- Gavin Jennings (ALP), since 2006. Previously MLC for Melbourne Province 1999-2006.
- Inga Peulich (LIB), since 2006. Previously Member for Bentleigh 1992-2002.
- Gordon Rich-Phillips (LIB), since 2006. Previously MLC for Eumemmerring 1999-2006.
- Bob Smith (ALP), since 2006. Previously MLC for Chelsea 1999-2006.
- Adem Somyürek (ALP), since 2006. Previously MLC for Eumemmerring 2002-2006.
South Eastern Metropolitan region covers the electoral districts of Carrum, Clayton, Cranbourne, Dandenong, Frankston, Lyndhurst, Mordialloc, Mount Waverley, Mulgrave, Narre Warren North and Narre Warren South. This region covers the outer fringe of Melbourne’s suburbs to the southeast of the city.
All eleven seats in the region are held by the ALP. Three of those seats are marginal, including Mount Waverley, which is the most marginal Labor seat in the state. A number of other seats have margins between 6% and 12%, and four seats are held by margins over 15%.
|Democratic Labor Party||3,276||0.89||0.0538|
|Christian Democratic Party||2,468||0.68||0.0405|
|Geraldine Gonsalvez (Group E)||1,557||0.43||0.0256|
The Labor Party dominated the vote in South Eastern Metropolitan, winning almost 50% of the primary vote, and giving them almost three quotas in their own right.
With the ALP winning 2.98 quotas, and the Liberal Party winning 2.02 quotas, there was no doubt about the result. With four seats decided on primary votes, the ALP was very close to a third seat.
Preferences were distributed until all candidates bar the lead Family First and Greens candidates and the third Labor candidates had been excluded.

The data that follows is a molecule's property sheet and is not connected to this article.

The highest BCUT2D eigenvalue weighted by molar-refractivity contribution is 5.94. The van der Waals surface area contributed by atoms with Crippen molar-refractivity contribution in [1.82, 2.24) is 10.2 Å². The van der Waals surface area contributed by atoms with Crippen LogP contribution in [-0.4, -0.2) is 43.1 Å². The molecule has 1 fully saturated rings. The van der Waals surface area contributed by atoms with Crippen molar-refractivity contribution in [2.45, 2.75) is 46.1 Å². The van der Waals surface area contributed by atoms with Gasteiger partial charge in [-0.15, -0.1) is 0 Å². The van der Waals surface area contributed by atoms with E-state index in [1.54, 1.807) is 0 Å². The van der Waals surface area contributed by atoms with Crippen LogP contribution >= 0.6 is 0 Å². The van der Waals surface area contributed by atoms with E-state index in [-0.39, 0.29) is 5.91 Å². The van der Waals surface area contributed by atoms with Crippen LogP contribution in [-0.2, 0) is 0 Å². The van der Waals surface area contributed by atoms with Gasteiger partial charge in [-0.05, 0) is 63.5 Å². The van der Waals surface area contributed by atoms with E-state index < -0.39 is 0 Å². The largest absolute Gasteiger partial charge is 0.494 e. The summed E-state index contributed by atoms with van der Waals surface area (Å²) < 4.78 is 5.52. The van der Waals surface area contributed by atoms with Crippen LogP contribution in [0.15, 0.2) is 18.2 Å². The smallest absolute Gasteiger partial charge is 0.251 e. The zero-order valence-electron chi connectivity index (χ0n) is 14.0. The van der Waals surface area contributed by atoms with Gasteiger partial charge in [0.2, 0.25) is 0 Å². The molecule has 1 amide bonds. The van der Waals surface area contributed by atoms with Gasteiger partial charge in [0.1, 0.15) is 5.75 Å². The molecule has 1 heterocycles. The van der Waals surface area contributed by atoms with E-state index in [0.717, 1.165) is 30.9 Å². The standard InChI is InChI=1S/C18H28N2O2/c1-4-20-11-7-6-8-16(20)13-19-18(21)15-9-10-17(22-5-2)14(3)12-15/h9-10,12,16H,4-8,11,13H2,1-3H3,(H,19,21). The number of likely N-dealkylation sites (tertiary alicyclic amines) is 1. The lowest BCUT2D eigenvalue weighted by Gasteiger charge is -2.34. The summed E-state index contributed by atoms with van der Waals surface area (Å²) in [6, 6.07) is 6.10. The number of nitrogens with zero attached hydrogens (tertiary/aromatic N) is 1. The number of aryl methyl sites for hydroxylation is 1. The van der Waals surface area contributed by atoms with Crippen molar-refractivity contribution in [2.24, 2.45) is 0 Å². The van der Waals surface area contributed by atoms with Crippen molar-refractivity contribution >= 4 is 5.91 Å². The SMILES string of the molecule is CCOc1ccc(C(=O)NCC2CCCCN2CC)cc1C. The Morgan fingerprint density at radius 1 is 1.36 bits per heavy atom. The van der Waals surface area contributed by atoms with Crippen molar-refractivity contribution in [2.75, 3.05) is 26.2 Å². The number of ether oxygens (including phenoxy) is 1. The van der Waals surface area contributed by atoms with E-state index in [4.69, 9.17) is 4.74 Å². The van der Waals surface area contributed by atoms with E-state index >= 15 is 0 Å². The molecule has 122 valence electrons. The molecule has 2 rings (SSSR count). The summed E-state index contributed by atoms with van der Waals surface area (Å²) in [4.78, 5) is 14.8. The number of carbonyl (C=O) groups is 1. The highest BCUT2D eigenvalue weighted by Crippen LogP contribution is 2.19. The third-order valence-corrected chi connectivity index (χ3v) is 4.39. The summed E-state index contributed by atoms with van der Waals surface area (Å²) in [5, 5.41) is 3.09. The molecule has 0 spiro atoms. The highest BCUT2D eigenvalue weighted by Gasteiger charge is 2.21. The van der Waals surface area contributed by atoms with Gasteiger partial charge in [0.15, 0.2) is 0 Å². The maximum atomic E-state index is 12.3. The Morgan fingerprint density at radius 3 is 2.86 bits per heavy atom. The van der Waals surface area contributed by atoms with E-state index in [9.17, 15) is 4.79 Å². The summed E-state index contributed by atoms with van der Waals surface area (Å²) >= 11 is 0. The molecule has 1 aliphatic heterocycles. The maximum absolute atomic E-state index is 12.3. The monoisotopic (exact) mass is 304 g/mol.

- Smith (ALP) – 0.9834 quotas
- Reiher (GRN) – 0.5737
- Hermans (FF) – 0.4089
At this point, Hermans was excluded, easily electing the ALP’s Bob Smith. The final margin for the ALP over the Greens was 11.62%.
The Liberal Party is running Inga Peulich, Gordon Rich-Phillips and Gladys Liu. The Greens are running Colin Long. The Democratic Labor Party is running Geraldine Gonsalvez, who ran last time as an independent.
The ALP’s first two seats and the Liberal Party’s first seat can be judged as safe. Assuming that there will not be a swing against the Liberal Party, you can also assume that the second Liberal seat will not be in trouble.
A swing of about 6% from the Labor Party to the Greens would put the Greens in with a shot of winning a seat off the ALP. While a significant swing, it remains a possibility.
Family First also polled strongly in the region, with over 30% of a quota. With favourable preferences, some luck and possibly a swing in their favour, Family First could also be in with a chance.
It also remains a possibility that the ALP could suffer from a swing to the Liberal Party. If the Liberal Party could reach around 2.6 quotas, then preferences from Family First and other small parties could see them overtake the ALP and win a seat, although they would need to gain quite a lot of ground.